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February 09, 1998 - Image 14

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The Michigan Daily, 1998-02-09

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6B - The Michigan Daily - SPORTSMonday - Monday, February 9, 1998


Big Ten standings
Team Conf. Overall
Illinois 9-2 15-6
Purdue 7-3 14-6
Iowa 7-3 10-9
.Penn State 7-4 13-8
Wisconsin 6-5 17-6
Michigan 6-5 14-7
Ohio State 6-5 13-7
Indiana 6-5 15-9
Michigan State 3-7 14-7
Northwestern 1-10 6-17
Minnesota 1-10 4-17
Yesterday's scores
(home team in CAPS)
Michigan 62, PURDUE 60
Michigan State 74, OHIO STATE 72
INDIANA 58, Penn State 55
Illinois 75, MINNESOTA 67

Rlii n4. 1UiaF~rr

By Andy Latack
Daily Sports Writer
WEST LAFAYETTE - It does not take a great coaching
mind to figure out how to stop the Purdue women's basketball
team. One glance at any Boilermaker box score and it becomes
obvious - contain Stephanie White and Ukari Figgs.
Noticing this is the easy part. Actually doing it is something
completely different. Just ask one of the many Big Ten teams
the backcourt duo has burned.
----------------- Averaging 20.7 and 14.4 points per
Basketball game, respectively, White and Figgs are
among the conference's leading scorers.
rommentaly White is second in Big Ten scoring.
----------------- Like her peers, Michigan coach Sue
Guevara realizes the importance of shutting down the two -
and just how unrealistic that ideal is will be.
"You know those two are going to get their points," Guevara
said. "We just try to make it hard for them to get the ball, and,
once they get it, we just had to make sure we contested their
And Guevara is right - White and Figgs will get their
points. But against Michigan yesterday, they had to take a lot
of shots to get them. Using pesky defense and switching on
every screen, Michigan ensured that Purdue's potent backcourt
didn't get too many open looks at the basket. Figgs did reach
her average of 14 points per game, and White's 15 weren't far
from her usual 21.
But, with White shooting an icy 5-of-20 from the floor, and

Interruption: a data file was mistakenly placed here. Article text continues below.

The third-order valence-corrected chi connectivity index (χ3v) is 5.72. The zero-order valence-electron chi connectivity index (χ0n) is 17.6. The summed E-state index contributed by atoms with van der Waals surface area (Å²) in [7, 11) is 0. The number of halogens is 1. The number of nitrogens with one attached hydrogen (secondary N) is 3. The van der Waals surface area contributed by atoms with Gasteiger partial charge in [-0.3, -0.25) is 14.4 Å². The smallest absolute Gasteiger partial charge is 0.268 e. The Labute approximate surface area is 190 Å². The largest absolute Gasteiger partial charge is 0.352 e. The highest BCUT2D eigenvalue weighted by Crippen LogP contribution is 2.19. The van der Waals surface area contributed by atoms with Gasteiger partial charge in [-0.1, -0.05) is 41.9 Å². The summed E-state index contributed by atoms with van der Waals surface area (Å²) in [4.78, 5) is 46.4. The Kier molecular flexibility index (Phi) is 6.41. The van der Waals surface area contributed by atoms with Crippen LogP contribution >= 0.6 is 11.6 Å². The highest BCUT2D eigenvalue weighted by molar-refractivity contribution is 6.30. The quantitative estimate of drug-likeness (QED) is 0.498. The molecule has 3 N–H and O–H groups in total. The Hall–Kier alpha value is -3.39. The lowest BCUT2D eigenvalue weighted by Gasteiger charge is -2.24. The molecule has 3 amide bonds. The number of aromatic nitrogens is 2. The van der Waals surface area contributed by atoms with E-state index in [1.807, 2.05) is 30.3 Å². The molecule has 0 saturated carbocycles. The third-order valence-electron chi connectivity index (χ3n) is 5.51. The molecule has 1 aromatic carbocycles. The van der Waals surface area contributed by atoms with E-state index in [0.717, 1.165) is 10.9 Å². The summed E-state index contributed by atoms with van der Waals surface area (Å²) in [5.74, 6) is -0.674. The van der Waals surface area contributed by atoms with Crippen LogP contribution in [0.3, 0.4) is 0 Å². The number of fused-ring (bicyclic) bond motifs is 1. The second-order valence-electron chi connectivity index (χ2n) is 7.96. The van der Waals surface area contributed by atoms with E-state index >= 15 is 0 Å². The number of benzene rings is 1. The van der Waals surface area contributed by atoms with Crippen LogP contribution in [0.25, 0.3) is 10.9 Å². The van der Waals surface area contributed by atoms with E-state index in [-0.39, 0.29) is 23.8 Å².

Figgs barely better at 6-of-16, Michigan's stingy defense
evoked memories of the Wolverines' Jan. 9 victory over the
Boilermakers at Crisler, when the Wolverines limited the duo
to 14-of-40 from the floor.
"I think we were getting pretty good looks," Figgs said of the

V V 11ILL;) X. Igga
duo's shooting performance. "They switched defenses on us
the second half, but for the most part our shots just weren't,
White gave the Wolverines' defense credit for containing
them, and also noted the importance of a balanced offense. *-
"When the other team is playing a triangle-and-two, there
are a lot of open shots for other people," White said of the,
Wolverines' defense, which played White and Figgs man-to
man and the rest of the team in a zone. "If they knock there:
down, you can't stop us. If they don't, well, you saw what hap.
pened today."
Despite constant hassling by Michigan's defensive schemer
White and Figgs had moments yesterday when it was clear why
the two are always on the tip of opposing coaches' tongues.
Michigan was enjoying its biggest lead of the game, 53-45,
with 6:24 left. Figgs picked up two quick fouls, silencing the
home crowd. Just as quick, she single-handedly spurred a furi-
ous Boilermaker comeback with two layups.
When the dust settled, the Wolverines were frantically cling-
ing to a one-point lead.
White also led a comeback of her own earlier in the second
half. After Michigan jumped out to an early 33-29 lead in th
second frame, White put on a dazzling move, spinning arou
Michigan's Molly Murray, drawing the foul and sinking the
layup. White hit the free throw and dished out an assist in each
of the Boilermakers' next possessions to put Purdue up 38-37.